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When I worked as a doctor, we had a lecture by a paediatric haematologist, on a condition called Acute Lymphoblastic Leukaemia. I remember being impressed that very large proportions of patients were being offered trials randomising them between different treatment regimens, currently in clinical equipoise, to establish which had the edge. At the time, one of the areas of interest was, given the disease tended to have a good prognosis, whether one could reduce treatment intensity to reduce the long term side-effects of the treatment whilst not adversely affecting survival.

On a later rotation I worked in adult medicine, and one of the patients admitted to my team had an extremely rare cancer,[1] with a (recognised) incidence of a handful of cases worldwide per year. It happened the world authority on this condition worked as a professor of medicine in London, and she came down to see them. She explained to me that treatment for this disease was almost entirely based on first principles, informed by a smattering of case reports. The disease unfortunately had a bleak prognosis, although she was uncertain whether this was because it was an aggressive cancer to which current medical science has no answer, or whether there was an effective treatment out there if only it could be found.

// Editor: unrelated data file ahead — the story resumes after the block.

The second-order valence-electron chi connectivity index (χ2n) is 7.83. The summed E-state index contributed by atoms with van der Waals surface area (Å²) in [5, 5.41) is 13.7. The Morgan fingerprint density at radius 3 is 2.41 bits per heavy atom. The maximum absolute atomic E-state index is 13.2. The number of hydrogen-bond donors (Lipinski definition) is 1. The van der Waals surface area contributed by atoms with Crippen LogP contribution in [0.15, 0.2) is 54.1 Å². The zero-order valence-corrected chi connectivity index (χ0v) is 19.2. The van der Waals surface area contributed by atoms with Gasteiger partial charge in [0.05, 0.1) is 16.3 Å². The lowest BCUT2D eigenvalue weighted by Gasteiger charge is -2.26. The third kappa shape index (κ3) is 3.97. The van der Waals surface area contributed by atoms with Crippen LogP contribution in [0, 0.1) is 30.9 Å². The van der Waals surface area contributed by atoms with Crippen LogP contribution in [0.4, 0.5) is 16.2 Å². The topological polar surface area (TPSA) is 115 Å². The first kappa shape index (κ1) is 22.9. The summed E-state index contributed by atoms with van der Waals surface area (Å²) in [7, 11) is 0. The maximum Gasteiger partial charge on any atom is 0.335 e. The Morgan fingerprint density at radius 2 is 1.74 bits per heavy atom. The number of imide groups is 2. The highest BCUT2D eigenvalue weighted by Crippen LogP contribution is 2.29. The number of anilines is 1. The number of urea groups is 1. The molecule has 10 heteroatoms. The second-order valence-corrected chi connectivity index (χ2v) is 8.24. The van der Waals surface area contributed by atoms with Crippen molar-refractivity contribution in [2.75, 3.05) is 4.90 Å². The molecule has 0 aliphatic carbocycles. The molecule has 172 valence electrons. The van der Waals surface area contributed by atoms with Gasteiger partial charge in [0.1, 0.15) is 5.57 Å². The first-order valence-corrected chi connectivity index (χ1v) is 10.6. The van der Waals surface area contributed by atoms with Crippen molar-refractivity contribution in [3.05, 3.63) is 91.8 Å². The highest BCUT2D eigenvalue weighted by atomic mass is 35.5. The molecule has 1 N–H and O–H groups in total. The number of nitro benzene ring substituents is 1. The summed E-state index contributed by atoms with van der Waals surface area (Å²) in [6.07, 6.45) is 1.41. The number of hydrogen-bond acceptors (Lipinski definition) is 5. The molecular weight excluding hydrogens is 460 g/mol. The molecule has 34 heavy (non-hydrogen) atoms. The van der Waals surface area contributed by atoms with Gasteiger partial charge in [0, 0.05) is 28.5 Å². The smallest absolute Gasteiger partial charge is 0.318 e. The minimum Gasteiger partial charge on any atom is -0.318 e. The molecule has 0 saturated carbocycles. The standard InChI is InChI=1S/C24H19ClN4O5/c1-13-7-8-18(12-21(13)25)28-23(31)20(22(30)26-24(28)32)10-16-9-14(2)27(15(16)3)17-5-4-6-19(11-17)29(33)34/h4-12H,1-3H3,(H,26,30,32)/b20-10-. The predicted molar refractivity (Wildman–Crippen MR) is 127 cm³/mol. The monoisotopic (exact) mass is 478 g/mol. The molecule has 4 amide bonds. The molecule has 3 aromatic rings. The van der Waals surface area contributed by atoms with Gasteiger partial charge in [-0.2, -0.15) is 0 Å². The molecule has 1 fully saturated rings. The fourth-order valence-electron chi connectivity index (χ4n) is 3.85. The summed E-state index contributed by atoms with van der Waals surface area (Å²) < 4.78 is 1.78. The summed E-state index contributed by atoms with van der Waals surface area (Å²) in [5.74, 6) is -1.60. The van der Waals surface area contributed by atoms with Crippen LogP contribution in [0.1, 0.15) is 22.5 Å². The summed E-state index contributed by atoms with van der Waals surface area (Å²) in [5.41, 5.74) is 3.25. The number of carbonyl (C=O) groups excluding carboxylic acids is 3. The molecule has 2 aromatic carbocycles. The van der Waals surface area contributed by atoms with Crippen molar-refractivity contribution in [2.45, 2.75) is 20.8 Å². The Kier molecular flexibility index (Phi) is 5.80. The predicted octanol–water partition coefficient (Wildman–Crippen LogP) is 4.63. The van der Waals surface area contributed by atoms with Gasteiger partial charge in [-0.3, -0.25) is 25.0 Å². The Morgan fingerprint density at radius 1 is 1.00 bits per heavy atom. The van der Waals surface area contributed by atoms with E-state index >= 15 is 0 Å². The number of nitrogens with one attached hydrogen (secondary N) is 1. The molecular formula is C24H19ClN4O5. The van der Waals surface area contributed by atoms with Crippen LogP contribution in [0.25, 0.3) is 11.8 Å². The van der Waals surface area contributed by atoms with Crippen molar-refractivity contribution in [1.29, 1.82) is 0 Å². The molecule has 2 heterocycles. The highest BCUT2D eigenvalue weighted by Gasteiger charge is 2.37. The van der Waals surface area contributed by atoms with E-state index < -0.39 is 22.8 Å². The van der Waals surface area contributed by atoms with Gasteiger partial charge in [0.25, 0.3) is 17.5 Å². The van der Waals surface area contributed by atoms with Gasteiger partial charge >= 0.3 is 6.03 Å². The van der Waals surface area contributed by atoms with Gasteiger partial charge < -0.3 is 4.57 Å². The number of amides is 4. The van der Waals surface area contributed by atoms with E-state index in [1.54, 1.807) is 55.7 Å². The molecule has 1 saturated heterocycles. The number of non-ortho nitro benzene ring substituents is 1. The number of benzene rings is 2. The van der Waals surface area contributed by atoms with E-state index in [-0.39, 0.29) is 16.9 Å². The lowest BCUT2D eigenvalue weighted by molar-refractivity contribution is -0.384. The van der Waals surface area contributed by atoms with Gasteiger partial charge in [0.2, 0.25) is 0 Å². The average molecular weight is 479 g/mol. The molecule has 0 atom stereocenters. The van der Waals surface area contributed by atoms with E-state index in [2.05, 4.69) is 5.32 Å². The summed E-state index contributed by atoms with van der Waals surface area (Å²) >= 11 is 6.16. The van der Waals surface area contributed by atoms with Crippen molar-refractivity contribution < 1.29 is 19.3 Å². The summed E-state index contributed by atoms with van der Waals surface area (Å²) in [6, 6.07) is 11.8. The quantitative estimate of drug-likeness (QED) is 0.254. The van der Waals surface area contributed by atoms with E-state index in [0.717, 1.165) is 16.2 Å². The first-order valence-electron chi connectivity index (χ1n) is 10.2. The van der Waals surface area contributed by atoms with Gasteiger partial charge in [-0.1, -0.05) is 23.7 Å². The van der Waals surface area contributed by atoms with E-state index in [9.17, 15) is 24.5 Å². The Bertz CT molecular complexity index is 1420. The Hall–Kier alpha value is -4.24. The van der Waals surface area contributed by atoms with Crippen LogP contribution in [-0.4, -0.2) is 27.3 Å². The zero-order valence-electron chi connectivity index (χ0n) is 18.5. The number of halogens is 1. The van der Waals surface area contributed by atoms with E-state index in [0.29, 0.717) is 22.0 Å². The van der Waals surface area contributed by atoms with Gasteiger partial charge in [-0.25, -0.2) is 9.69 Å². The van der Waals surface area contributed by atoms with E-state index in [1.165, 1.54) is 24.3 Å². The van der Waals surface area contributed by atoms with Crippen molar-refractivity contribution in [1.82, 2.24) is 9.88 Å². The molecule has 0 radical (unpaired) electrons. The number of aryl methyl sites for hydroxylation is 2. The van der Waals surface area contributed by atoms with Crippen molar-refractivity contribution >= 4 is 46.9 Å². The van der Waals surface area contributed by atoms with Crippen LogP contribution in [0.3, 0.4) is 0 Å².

I aver that many problems EA concerns itself with are closer to the second story than the first. That in many cases, sufficient data is not only absent in practice but impossible to obtain in principle. Reality is often underpowered for us to wring the answers from it we desire.

Big units of analysis, small samples